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Cranial Cavity

The skull.

The crainial cavity is the boney structure that contains the brain; the largest portion of the central nervous system.


Surgery performed on the skull where pieces of bone are removed to gain access to the brain, and the bone pieces are not replaced.

See craniotomy.


Craniopharyngiomas are intracranial tumors that are typically both cystic and solid in structure. They occur most commonly in childhood and adolescence and in later adult life after age 50 years. They account for 2-4% of primary brain tumors.

Craniopharyngiomas are usually not discovered until they press on important structures around them, and are frequently quite large (over 3 cm) when detected. They are histologically benign (not malignant) tumors, but they have a tendency to become adherent to structures in and around the pituitary gland and pituitary stalk, including the optic nerves, optic chiasm, intracranial arteries and the brain itself. They are thought to arise from remnants of the craniopharyngeal duct or Rathkes pouch which are developmental structures related to the primitive gut. Embryonic cells from an incompletely involuted craniopharyngeal duct or anterior pituitary gland may give rise to a craniopharyngioma. These tumors are closely related to another cystic masses occasionally seen in the pituitary called Rathkes cleft cyst.


The symptoms produced by a craniopharyngioma vary depending upon the tumors location. If it compresses the pituitary stalk or involves the area of the pituitary gland itself, the tumor can cause partial or complete pituitary hormone deficiency. This frequently results in one or more of the following: growth failure, delayed puberty, loss of normal menstrual function or sexual desire, increased sensitivity to cold, fatigue, constipation, dry skin, nausea, low blood pressure, and depression.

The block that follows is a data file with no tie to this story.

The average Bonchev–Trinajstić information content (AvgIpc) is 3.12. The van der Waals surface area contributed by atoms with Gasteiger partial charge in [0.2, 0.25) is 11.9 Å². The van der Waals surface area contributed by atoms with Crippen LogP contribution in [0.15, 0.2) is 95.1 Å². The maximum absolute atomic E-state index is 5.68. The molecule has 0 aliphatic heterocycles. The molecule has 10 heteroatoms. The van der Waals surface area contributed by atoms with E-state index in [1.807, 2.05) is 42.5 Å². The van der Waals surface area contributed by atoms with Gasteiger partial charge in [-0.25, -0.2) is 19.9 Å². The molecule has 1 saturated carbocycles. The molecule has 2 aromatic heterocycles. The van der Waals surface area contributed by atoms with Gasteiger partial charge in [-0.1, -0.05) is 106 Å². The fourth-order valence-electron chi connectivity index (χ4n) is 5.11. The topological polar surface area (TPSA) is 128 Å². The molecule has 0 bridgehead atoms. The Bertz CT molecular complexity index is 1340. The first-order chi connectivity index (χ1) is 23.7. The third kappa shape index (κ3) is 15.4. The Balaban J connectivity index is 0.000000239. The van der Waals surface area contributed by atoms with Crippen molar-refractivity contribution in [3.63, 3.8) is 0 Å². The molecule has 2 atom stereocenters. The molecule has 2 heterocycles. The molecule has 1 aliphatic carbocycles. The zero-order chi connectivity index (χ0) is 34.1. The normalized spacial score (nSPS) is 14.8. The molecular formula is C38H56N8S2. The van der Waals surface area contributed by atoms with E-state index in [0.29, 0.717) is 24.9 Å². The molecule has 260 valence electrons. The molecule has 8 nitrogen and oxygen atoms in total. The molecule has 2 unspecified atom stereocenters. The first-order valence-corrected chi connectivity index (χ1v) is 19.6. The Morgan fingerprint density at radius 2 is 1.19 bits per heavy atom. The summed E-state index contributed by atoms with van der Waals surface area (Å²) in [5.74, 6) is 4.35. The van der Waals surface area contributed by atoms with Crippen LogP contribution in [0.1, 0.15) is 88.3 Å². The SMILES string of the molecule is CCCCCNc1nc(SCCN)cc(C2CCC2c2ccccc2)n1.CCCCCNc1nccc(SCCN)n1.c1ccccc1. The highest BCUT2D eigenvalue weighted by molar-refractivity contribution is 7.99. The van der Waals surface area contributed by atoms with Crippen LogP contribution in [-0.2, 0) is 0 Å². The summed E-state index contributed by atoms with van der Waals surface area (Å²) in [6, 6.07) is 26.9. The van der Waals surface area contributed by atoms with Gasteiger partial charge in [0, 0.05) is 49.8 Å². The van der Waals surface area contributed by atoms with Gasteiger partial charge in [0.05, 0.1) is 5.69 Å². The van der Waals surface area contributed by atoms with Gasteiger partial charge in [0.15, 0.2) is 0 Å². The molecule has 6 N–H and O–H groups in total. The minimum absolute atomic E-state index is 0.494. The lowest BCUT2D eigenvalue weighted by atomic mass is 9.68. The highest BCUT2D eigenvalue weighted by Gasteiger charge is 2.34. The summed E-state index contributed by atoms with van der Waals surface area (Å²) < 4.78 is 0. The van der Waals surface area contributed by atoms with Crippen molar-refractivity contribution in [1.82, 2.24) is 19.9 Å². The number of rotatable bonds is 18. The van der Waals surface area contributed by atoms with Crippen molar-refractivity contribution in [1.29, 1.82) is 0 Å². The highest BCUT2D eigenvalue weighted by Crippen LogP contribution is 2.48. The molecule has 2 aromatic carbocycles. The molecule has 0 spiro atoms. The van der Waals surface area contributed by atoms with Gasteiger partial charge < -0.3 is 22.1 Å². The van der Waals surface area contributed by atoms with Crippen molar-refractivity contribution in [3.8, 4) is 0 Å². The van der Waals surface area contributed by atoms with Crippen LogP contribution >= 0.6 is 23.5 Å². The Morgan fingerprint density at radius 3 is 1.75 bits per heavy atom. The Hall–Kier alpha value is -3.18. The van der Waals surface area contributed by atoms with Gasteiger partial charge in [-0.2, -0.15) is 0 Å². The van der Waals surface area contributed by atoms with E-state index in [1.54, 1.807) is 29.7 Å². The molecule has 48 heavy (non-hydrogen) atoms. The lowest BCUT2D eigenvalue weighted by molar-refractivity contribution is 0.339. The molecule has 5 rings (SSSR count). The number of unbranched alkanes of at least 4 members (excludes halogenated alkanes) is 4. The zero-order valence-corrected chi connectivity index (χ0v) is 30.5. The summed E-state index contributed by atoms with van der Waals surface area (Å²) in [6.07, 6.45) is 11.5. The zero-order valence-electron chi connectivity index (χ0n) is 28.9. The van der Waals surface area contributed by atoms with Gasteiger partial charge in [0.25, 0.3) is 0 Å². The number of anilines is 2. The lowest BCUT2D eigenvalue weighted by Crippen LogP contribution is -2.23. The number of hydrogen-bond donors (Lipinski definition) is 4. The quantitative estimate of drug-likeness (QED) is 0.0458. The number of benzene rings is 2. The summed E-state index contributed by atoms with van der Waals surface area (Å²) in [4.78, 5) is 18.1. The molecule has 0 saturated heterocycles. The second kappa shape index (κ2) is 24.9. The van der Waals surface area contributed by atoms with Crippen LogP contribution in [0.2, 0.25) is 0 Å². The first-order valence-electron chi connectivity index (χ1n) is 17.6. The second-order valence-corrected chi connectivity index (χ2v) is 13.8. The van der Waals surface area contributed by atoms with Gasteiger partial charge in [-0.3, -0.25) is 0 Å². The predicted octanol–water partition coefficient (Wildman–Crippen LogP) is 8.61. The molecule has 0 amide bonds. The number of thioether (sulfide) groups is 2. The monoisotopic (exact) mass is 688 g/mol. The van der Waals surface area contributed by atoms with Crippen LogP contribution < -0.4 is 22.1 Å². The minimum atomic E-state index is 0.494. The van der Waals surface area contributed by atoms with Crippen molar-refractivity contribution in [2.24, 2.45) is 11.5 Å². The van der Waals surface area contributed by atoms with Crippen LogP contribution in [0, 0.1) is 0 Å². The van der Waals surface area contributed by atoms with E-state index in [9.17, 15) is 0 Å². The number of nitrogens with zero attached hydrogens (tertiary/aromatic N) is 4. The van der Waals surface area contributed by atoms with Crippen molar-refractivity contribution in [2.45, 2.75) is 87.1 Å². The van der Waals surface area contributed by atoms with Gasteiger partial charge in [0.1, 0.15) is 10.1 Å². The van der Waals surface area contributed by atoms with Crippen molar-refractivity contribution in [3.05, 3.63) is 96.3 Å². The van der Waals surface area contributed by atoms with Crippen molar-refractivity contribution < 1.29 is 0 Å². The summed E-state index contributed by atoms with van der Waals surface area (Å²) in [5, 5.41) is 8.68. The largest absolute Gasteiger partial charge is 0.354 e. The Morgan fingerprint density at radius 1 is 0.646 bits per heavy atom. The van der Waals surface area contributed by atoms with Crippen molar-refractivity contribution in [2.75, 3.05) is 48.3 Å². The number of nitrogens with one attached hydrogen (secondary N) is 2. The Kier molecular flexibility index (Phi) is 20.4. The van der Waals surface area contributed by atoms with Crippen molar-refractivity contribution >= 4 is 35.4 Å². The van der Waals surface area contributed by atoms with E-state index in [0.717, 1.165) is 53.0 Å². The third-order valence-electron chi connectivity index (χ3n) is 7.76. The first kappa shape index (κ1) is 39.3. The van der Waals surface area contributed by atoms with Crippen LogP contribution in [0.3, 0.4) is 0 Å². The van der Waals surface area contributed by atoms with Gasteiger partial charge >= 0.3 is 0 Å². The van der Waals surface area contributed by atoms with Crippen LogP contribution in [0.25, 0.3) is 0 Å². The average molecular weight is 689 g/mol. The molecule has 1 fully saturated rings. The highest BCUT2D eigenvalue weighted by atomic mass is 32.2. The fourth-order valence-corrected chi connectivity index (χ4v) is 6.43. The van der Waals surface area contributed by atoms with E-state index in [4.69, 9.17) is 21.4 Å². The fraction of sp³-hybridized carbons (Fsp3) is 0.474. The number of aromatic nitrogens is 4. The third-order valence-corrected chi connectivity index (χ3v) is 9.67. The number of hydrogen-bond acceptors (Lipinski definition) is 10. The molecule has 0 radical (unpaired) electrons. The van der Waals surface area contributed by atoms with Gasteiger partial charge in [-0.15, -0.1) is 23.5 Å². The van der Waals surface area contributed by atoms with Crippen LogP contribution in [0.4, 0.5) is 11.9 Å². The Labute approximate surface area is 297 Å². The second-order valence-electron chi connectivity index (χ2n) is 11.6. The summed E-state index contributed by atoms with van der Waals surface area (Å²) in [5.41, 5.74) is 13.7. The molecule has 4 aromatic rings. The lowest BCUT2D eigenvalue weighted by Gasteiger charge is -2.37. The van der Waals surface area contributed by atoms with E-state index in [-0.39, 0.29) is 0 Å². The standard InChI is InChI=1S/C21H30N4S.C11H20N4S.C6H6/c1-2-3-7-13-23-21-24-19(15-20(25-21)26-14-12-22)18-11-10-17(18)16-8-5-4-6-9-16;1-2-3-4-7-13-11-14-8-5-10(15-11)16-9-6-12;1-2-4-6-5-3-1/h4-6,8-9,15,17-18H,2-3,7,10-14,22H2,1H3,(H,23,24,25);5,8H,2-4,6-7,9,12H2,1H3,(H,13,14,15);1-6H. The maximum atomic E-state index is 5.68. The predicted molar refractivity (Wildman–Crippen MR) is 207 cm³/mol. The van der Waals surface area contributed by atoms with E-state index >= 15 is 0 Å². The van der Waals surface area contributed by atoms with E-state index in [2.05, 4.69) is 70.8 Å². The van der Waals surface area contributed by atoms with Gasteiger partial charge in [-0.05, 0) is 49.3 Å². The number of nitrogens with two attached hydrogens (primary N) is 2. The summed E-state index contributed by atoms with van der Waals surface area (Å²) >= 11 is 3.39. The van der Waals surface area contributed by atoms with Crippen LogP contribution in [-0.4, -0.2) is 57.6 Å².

Pituitary stalk compression can also cause diabetes insipidus and may increase prolactin levels causing a milky discharge from the breast (galactorrhea). If the craniopharyngioma involves the optic tracts, chiasm, or nerves, then visual disturbances can result. Involvement of the hypothalamus, an area at the base of the brain, may result in obesity, increased drowsiness, temperature regulation abnormalities, and diabetes insipidus (DI). Other common symptoms include personality changes, headache, confusion, and vomiting.


The best means of visualizing a craniopharyngioma is with a MRI or CT scan of the pituitary region performed without and with contrast.


The initial treatment for a craniopharyngioma is usually surgery. The goal of surgery is to completely remove the tumor while improving or at least preserving pituitary, visual and brain function. Depending upon the location of the tumor, several approaches may be utilized. If the tumor is predominantly above the pituitary fossa (suprasellar), a craniotomy is generally required for optimal exposure and tumor removal. In a minority of patients, the tumor is relatively small (less than 3 cm) and located primarily in the area of the pituitary gland (intrasellar). In such patients, a transsphenoidal route can be used. When the tumor cannot be completely removed, radiation treatment generally offers some degree of tumor control and prolonged survival. Both conventional (external beam) and stereotactic radiosurgery are effective in controlling growth of craniopharyngiomas, but stereotactic radiation delivers a higher radiation dose to the tumor more safely. Consequently it is the preferred radiation technique. Because hormone deficiencies can develop due to the tumor mass effect or many years after radiation treatment, all individuals treated with radiation should have periodic evaluations by an endocrinologist throughout their lifetimes. Additionally, because of the tendency for craniopharyngiomas to recur, repeat MRIs or CT scans should be obtained at least once a year for the first several years after surgery or radiation therapy.


Surgery performed on the skull where a portion of bone is removed to gain access to the brain, and the bone is put back in its place.

An operation in which an opening is made in the skull to reach areas of the brain and the structures around it. An incision is made through the scalp and a hole is drilled through the skull, or a piece of the skull may be removed to access and treat portions of the brain.


Corticotropin releasing hormone.